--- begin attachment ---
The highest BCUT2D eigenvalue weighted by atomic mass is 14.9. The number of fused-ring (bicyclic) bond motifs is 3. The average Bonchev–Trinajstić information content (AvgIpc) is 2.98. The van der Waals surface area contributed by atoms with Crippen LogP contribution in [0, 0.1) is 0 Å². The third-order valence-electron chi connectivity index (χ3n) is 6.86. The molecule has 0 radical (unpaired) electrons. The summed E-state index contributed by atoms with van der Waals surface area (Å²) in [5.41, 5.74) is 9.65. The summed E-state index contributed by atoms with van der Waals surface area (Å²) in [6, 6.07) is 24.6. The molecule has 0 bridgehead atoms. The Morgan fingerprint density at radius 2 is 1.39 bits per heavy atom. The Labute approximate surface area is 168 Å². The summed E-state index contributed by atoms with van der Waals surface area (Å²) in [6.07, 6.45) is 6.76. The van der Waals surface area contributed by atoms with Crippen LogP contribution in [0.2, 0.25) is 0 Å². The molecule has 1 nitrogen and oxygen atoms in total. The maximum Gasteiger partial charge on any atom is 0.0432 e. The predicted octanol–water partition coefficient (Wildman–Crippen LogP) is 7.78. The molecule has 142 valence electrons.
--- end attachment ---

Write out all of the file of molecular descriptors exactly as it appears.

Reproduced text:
The highest BCUT2D eigenvalue weighted by atomic mass is 14.9. The number of fused-ring (bicyclic) bond motifs is 3. The average Bonchev–Trinajstić information content (AvgIpc) is 2.98. The van der Waals surface area contributed by atoms with Crippen LogP contribution in [0, 0.1) is 0 Å². The third-order valence-electron chi connectivity index (χ3n) is 6.86. The molecule has 0 radical (unpaired) electrons. The summed E-state index contributed by atoms with van der Waals surface area (Å²) in [5.41, 5.74) is 9.65. The summed E-state index contributed by atoms with van der Waals surface area (Å²) in [6, 6.07) is 24.6. The molecule has 0 bridgehead atoms. The Morgan fingerprint density at radius 2 is 1.39 bits per heavy atom. The Labute approximate surface area is 168 Å². The summed E-state index contributed by atoms with van der Waals surface area (Å²) in [6.07, 6.45) is 6.76. The van der Waals surface area contributed by atoms with Crippen LogP contribution in [0.2, 0.25) is 0 Å². The molecule has 1 nitrogen and oxygen atoms in total. The maximum Gasteiger partial charge on any atom is 0.0432 e. The predicted octanol–water partition coefficient (Wildman–Crippen LogP) is 7.78. The molecule has 142 valence electrons.